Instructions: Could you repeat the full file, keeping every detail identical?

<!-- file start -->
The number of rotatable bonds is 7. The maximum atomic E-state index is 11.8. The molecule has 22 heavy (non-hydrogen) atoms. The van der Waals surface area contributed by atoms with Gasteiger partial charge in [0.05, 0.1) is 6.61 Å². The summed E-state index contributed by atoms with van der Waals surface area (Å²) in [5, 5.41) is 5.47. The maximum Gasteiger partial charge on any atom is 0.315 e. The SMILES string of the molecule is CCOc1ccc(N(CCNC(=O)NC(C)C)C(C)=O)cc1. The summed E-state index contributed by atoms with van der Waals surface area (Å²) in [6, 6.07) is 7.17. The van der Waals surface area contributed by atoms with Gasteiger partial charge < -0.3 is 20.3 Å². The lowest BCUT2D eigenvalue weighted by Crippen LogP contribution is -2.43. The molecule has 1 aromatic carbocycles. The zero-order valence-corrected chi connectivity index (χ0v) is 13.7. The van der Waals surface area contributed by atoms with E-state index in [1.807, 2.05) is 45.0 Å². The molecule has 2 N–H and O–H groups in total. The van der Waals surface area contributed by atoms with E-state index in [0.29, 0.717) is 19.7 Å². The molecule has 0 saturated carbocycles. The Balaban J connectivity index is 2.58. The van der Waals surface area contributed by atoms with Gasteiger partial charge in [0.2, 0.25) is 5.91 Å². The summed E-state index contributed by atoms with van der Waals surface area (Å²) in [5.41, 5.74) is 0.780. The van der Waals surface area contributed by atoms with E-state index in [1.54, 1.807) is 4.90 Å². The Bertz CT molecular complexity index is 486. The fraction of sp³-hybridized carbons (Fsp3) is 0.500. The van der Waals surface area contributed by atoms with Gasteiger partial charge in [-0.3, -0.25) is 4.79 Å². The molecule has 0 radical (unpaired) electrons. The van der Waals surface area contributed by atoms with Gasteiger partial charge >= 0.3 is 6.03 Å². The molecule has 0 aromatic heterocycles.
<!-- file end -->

The number of rotatable bonds is 7. The maximum atomic E-state index is 11.8. The molecule has 22 heavy (non-hydrogen) atoms. The van der Waals surface area contributed by atoms with Gasteiger partial charge in [0.05, 0.1) is 6.61 Å². The summed E-state index contributed by atoms with van der Waals surface area (Å²) in [5, 5.41) is 5.47. The maximum Gasteiger partial charge on any atom is 0.315 e. The SMILES string of the molecule is CCOc1ccc(N(CCNC(=O)NC(C)C)C(C)=O)cc1. The summed E-state index contributed by atoms with van der Waals surface area (Å²) in [6, 6.07) is 7.17. The van der Waals surface area contributed by atoms with Gasteiger partial charge < -0.3 is 20.3 Å². The lowest BCUT2D eigenvalue weighted by Crippen LogP contribution is -2.43. The molecule has 1 aromatic carbocycles. The zero-order valence-corrected chi connectivity index (χ0v) is 13.7. The van der Waals surface area contributed by atoms with E-state index in [1.807, 2.05) is 45.0 Å². The molecule has 2 N–H and O–H groups in total. The van der Waals surface area contributed by atoms with E-state index in [0.29, 0.717) is 19.7 Å². The molecule has 0 saturated carbocycles. The Balaban J connectivity index is 2.58. The van der Waals surface area contributed by atoms with Gasteiger partial charge in [0.2, 0.25) is 5.91 Å². The summed E-state index contributed by atoms with van der Waals surface area (Å²) in [5.41, 5.74) is 0.780. The van der Waals surface area contributed by atoms with E-state index in [1.54, 1.807) is 4.90 Å². The Bertz CT molecular complexity index is 486. The fraction of sp³-hybridized carbons (Fsp3) is 0.500. The van der Waals surface area contributed by atoms with Gasteiger partial charge in [-0.3, -0.25) is 4.79 Å². The molecule has 0 radical (unpaired) electrons. The van der Waals surface area contributed by atoms with Gasteiger partial charge >= 0.3 is 6.03 Å². The molecule has 0 aromatic heterocycles.